Part 3 of 3: Installing the new glass
Step 1: Unscrew the bottom track bolt. Unscrewing the bottom track bolt will allow the window track to move around slightly and make it easier to get the new window slotted into the track.
It should be located either toward the front or back at the bottom of the door.
- Tip: This may not be necessary on all vehicles, but if you are having trouble getting the window slotted back in, you may want to consider unscrewing this bolt.
Step 2: Slot the new glass into the track. Start with the short side of the window glass and angle it into the track facing down slightly. Once the short side is lined up, start lowering the taller side to slot it into the track as well.
Don’t use too much force or you’ll shatter your brand new window. Don’t let go of the glass even when it’s slotted because there is nothing holding it up yet.
Warning: Make sure you are wearing your gloves and glasses in case the glass breaks. You don’t want any small shards getting in your eyes or cutting your hands.
Note: If you haven’t already, remove the inner seal at the bottom of the window to make room to slot in the new glass.
Step 3: Line up the mounting holes with the regulator. The glass will have mounting holes for screws that need to go into the regulator to connect the two pieces together.
Hold the glass with one hand while you line up the screws with the other.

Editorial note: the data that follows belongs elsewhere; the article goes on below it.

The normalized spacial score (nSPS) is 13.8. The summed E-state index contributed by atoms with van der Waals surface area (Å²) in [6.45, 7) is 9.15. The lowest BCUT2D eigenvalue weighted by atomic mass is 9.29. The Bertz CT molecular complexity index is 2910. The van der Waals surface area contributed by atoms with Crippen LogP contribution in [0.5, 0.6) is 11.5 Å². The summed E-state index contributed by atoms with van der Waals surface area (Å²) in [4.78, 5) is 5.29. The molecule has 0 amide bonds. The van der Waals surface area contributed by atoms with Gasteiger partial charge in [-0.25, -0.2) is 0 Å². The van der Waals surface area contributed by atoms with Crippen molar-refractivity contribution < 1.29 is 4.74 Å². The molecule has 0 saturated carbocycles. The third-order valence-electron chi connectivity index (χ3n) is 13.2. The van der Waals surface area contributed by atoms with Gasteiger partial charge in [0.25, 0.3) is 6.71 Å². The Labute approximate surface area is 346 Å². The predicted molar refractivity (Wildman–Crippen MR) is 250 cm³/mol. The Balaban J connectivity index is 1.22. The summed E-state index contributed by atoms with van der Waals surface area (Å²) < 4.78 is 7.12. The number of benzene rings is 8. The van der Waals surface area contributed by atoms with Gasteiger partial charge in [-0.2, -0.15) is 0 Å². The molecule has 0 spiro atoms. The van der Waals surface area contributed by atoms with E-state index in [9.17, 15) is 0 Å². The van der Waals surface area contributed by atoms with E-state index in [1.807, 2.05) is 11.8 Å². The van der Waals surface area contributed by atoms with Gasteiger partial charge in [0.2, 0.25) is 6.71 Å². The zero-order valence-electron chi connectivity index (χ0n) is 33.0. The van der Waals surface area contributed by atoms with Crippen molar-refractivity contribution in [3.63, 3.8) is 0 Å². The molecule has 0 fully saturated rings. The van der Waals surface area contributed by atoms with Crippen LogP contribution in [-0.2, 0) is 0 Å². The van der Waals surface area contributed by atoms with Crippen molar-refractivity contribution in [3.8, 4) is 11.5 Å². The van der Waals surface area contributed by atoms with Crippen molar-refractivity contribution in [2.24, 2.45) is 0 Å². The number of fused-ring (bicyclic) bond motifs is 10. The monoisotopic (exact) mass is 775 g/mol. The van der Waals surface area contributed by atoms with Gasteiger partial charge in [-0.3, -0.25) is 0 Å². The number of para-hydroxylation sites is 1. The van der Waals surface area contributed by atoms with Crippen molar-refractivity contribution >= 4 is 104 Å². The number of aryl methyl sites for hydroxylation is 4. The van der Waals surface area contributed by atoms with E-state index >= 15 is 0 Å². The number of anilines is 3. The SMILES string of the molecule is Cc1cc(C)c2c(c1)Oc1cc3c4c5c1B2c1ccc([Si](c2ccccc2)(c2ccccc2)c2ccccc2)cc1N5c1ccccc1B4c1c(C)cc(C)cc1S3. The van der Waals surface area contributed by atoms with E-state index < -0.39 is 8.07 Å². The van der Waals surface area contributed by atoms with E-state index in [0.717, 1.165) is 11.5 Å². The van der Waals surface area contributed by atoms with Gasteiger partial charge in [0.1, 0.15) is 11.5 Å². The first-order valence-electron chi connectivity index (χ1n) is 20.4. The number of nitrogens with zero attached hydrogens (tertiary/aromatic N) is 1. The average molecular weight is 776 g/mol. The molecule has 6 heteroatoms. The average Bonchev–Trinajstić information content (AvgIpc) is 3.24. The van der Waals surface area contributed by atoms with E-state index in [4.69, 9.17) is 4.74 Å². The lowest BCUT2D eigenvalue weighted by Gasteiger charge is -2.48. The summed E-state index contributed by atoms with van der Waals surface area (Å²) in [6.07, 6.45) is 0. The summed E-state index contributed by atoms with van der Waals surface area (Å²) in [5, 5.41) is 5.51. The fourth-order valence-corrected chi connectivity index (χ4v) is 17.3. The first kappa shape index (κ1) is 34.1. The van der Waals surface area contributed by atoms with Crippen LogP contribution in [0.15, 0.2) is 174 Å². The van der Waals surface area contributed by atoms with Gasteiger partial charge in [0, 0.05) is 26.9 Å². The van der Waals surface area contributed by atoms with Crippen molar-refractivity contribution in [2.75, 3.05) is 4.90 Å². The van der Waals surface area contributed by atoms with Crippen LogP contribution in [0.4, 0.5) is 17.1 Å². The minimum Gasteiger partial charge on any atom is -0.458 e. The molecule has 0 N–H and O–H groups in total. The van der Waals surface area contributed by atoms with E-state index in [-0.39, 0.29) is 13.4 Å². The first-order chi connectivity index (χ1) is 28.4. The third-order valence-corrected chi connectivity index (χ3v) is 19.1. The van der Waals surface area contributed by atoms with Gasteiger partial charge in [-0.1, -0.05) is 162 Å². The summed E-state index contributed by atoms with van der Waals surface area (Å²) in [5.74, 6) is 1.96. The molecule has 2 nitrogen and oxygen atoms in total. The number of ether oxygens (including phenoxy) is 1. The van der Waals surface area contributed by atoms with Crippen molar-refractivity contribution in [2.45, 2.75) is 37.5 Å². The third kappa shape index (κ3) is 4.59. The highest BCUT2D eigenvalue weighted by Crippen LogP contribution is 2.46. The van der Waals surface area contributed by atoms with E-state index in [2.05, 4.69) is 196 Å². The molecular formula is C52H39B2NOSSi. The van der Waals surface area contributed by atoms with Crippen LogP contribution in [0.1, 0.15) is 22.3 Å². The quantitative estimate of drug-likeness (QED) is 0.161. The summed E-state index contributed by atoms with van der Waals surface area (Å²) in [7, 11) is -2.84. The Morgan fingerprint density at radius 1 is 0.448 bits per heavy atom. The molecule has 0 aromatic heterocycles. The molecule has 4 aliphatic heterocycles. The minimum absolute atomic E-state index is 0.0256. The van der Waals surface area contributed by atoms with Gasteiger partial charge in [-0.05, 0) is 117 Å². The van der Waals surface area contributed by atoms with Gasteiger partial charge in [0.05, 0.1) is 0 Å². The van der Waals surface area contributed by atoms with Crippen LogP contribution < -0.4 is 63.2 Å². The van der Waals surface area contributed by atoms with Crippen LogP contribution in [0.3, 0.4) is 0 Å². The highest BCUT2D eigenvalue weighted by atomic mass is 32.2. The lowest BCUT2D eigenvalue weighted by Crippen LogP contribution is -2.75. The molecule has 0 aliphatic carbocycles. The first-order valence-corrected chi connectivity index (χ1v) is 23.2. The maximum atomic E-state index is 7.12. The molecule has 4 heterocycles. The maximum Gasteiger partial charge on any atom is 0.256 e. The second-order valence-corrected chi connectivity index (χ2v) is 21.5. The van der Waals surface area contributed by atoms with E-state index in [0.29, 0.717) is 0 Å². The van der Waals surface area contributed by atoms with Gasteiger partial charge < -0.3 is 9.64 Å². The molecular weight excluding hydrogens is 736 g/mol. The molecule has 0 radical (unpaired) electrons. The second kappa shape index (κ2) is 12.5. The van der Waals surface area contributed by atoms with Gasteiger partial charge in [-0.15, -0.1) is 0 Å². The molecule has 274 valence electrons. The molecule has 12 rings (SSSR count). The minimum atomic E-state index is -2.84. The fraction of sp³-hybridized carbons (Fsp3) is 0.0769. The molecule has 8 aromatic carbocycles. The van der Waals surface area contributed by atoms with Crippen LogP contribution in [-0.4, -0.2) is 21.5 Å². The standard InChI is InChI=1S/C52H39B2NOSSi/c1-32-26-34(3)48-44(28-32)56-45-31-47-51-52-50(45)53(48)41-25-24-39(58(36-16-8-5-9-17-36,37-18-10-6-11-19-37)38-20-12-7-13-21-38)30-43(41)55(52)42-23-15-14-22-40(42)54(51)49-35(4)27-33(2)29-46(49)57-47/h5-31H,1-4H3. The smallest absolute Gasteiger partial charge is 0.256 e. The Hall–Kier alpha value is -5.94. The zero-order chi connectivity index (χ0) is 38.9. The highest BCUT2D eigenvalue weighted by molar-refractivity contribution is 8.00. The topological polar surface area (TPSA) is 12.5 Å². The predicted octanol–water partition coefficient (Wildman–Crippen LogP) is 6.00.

Step 4: Tighten the window down. Use your ratchet or a wrench and tighten the nuts down to secure the window.
They don’t need to be overtight, just make them snug.
Step 5: Tighten the track back down. Use one hand to line up the track on the inside so you can screw the bottom track bolt back in.
If you don’t do this, the track won’t hold the window securely.
Step 6: Test the window. Before putting the door panel back on, make sure that the window does in fact go up and down.
You don’t want to put the panel back on just to find out the window wasn’t slotted in one of the tracks.
Step 7: Reinstall the inner seal on the window. The inner seal sits under the door panel and has to be reinstalled first.
Step 8: Reapply the air barrier. Replace the air barrier over the door.
If the adhesive isn’t sticking, you can use some glue or double-sided tape to hold it in place.
Step 9: Reattach the door panel. Line up the top slots and drop the panel down into them to reattach it.
Step 10: Reinstall everything like you took it off. Replace any screws that were removed from the door previously and reattach all of the plastic panels.
Make sure you reconnect the door handle linkage if you had to undo it before, or reconnect the switch if applicable.
Step 11: Test the window again. With everything put back together, test out the window one more time to make sure everything is okay.
Test the other functions of the door to make sure that everything was put back together properly.
Replacing the glass at home by yourself can save you a fair amount of money, especially if you get a good deal on the new glass. However, if you are at all uncomfortable with this repair, you can always Ask a Mechanic to get quick, detailed advice, or seek out one of our qualified technicians to come to your home or office and inspect your windows.
This article originally appeared on YourMechanic.com as How to Replace a Side Window and was authored by Spencer Cates.